by Victor Cherubim
( July 22, 2015, London, Sri Lanka Guardian)
More than 60 political parties and over 100 independents, a total of 6151 candidates will be contesting 196 seats in the 225 member parliament of Sri Lanka. The remaining 25 seats will be filled on a proportional representation (PR) basis from the total number national votes won by each party.
Thirty six Buddhist monks will be contesting the General Election on 17 August 2015, including the first Buddhist monk to enter Parliament, Ven.Baddegama Samittha Thera – all from UPFA, while Ven. Galagoda Aththe Gnanasara Thera will be contesting from the Bodu Jana Peramuna, with 15 other months. Ven Athureliya Rathana Thera and Ven.Omalpe Sobitha Thera are on the National List.
The Mahanayake Malwatte Chapter Most Ven.Thibbatuwave Sri Sumangala Thera recently addressed that, “no proper development had trickled down to the villages”.
If we accept the general feeling that the needs and wants of the Sinhalese and Tamils, particularly in rural areas have not seen much improvement in their lifestyle over the past years, it is hoped that a new influx of people representing the poor and the needy will not only be a refreshing and long awaited change in the new parliament, rather than the rich and the mighty who have enriched themselves.
The outcome of the General Election?
We can examine the outcome based approach in crafting strategies for the parliamentary election, under three broad categories:
1.In Sri Lanka 2. External environment 3.Expected Outcomes
We can also project the expectations of the people and the expected outcomes after the general election, under a further three categories:
1.The needs and wants of the rural population
2. The role of women and
3. National unity.
The identification of issues
Sri Lanka, like many other nations, small and large, is today in a melting pot. It is a scene of revolving conflict and also attempting to resolve this conflict. If this conflict, or the war which caused this unease, seems over or finished, the conflict goes on and the landscape both economic and security for ordinary Sri Lankans, remains extremely uncertain. The forthcoming parliamentary election in August and the new configuration it is likely to create are fraught with further dangers and possibly new obstacles. The public expectation is the hope that at the very least the lifestyle conflict can be contained from escalating, allowing for the vagaries of development.
The first scenario pre-supposes a government voted into office which is dependent on international aid both for the reconstruction and for the stabilisation of an economy, which is in tatters. as assessed by some observers.
If candidates and international actors are to make use of the window of opportunity, provided by this election, lessons learned from the past should be borne in mind, first that “national solutions over national issues,” are given precedence over international agendas.
The second scenario underlies, in order for the situation to change, underwriters mainly of Sri Lankan origin, diaspora and others will have to come to the fore with real money power and influence, as the international community is overcommitted with its own concerns and unwilling to provide the financial backing for capacity building. In the foreseeable future, with uncertain economic climate even diaspora assistance is possibly unlikely to happen, if either through the electoral process or alternative routes to change, no transformation is envisaged, or if the uncertainty of safeguarding their investment is not guaranteed.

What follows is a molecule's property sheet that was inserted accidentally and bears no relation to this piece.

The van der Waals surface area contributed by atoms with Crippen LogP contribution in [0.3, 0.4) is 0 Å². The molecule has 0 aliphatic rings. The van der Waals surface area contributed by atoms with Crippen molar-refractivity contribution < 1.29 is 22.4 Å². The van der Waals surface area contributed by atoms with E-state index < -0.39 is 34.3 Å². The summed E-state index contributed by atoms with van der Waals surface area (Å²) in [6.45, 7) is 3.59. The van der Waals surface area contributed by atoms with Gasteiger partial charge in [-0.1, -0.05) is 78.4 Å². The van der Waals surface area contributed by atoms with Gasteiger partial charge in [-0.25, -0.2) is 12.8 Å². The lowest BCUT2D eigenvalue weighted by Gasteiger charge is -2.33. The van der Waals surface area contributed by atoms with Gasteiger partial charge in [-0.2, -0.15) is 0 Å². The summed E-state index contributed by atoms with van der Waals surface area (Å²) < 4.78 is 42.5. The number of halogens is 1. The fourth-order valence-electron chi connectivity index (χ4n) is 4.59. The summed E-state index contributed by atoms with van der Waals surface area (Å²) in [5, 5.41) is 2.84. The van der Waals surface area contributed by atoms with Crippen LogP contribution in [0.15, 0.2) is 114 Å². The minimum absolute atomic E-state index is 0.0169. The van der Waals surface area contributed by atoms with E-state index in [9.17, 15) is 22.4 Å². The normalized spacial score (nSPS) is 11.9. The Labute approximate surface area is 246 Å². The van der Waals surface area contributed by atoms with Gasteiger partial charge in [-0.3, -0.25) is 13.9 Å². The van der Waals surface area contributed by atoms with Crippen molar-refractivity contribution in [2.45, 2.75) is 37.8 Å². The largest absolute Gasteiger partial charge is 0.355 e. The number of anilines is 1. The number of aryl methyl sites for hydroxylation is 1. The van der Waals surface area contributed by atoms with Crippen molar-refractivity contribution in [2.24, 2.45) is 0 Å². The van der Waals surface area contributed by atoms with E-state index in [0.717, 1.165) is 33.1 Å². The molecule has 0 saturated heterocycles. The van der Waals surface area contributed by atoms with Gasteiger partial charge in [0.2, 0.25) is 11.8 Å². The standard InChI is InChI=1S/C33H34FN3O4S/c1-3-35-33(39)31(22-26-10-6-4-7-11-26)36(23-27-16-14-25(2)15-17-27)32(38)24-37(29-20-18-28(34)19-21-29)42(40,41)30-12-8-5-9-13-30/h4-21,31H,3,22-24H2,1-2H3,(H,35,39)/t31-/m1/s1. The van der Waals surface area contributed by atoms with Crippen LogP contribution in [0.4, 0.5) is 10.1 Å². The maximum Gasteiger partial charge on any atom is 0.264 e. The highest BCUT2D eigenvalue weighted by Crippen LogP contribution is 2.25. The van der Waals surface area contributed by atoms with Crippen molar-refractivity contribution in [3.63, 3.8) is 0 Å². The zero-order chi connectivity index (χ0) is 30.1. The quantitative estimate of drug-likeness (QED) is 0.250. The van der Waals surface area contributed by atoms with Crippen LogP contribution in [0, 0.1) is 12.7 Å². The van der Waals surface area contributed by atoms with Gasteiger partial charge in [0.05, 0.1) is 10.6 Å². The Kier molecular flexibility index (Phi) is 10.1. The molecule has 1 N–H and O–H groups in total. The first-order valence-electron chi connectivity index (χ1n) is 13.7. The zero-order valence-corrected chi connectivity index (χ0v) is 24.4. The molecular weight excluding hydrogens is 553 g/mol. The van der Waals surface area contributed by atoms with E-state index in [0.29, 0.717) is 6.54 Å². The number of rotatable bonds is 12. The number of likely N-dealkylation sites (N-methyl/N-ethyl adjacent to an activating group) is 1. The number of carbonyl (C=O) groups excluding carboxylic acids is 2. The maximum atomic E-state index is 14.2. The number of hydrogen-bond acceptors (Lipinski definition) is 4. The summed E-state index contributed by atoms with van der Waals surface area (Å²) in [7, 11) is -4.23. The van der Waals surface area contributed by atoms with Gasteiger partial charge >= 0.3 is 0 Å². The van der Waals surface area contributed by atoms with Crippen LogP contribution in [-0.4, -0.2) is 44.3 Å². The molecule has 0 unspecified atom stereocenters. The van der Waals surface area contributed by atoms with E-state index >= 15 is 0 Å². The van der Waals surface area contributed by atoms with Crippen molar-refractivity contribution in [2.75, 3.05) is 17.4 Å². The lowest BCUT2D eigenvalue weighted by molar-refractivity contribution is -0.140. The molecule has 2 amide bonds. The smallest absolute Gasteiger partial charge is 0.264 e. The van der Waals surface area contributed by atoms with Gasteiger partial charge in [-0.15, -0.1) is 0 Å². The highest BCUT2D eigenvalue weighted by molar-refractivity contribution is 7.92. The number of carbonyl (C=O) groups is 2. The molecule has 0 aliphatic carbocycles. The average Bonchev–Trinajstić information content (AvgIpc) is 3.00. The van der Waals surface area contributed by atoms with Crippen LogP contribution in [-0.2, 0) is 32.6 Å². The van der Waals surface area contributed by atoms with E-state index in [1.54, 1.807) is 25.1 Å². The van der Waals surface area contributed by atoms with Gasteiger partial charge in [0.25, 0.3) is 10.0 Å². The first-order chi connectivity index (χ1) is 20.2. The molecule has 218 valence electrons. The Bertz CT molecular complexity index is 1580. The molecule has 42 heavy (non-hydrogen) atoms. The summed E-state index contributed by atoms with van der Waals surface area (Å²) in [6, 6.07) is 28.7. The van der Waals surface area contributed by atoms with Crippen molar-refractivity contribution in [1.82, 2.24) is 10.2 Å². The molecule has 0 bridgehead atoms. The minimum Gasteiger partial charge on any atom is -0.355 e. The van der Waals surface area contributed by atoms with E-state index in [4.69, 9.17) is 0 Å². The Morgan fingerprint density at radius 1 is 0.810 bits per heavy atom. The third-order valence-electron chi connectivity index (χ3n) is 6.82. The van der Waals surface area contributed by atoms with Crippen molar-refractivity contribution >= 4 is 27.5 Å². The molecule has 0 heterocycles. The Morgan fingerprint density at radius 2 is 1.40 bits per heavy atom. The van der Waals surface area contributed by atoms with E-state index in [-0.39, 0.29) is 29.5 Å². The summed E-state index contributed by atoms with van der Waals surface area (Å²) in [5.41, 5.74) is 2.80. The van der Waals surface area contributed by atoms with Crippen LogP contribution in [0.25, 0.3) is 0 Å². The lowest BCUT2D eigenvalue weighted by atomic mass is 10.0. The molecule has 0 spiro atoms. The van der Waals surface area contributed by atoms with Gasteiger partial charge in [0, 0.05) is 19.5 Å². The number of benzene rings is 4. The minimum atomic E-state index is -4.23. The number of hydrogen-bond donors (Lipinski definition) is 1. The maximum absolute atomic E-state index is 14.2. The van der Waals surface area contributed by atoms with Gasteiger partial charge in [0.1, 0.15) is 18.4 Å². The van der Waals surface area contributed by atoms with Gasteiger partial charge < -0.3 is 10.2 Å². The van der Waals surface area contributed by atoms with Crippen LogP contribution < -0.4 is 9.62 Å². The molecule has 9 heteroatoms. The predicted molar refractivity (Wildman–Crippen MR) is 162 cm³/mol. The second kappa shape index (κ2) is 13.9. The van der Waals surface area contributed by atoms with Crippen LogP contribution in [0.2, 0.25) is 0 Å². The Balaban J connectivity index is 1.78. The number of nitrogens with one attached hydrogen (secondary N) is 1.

Another key conflict issue is the understanding and perhaps recognition that the Tamils and Muslims of the North and East and elsewhere in Sri Lanka as both multi-ethnic but more so national Sri Lanka communities and their access to state resources and territory are recognised and accommodated.
Social Change and Development outcomes
Research using analytical models, is the reduction of the complex reality and have to be viewed only as tools and not the reality. Conflict analysis presupposes conflict ideas with respect to the positions, interests, values and needs of all the parties to the conflict.
Social change, in the vast majority of cases whether it affects Sinhalese or Tamil is gender based, with women as bread winners in their households. Gender based violence and gender sensitisation translates in gender inequality of access and opportunity to work. This is lacking in both communities. Until skills and capacity building for women are encouraged, and the promotion of greater women’s participation in politics and in local government activities take precedence, social change will remain stagnant.
Development outcomes will involve promoting private enterprise policy reform. Decentralisation of development decisions at Pradeshiya sabha level will go a long way for promoting private initiatives.
The fragility of the processes after the election
Conflict resolution has been confronted with a series of setbacks and resistances. Corruption which has been rampant over time perhaps has been due to excessive red tape. Red Tape has been tackled by cutting it lengthwise, instead of cutting it in pieces, up and down the administrative chain of command. Lateral thinking in drug abuse has not been explored. The hope is that the change which the election will usher in, though fragile, will empower the diverse segments of its citizens for a united Sri Lanka.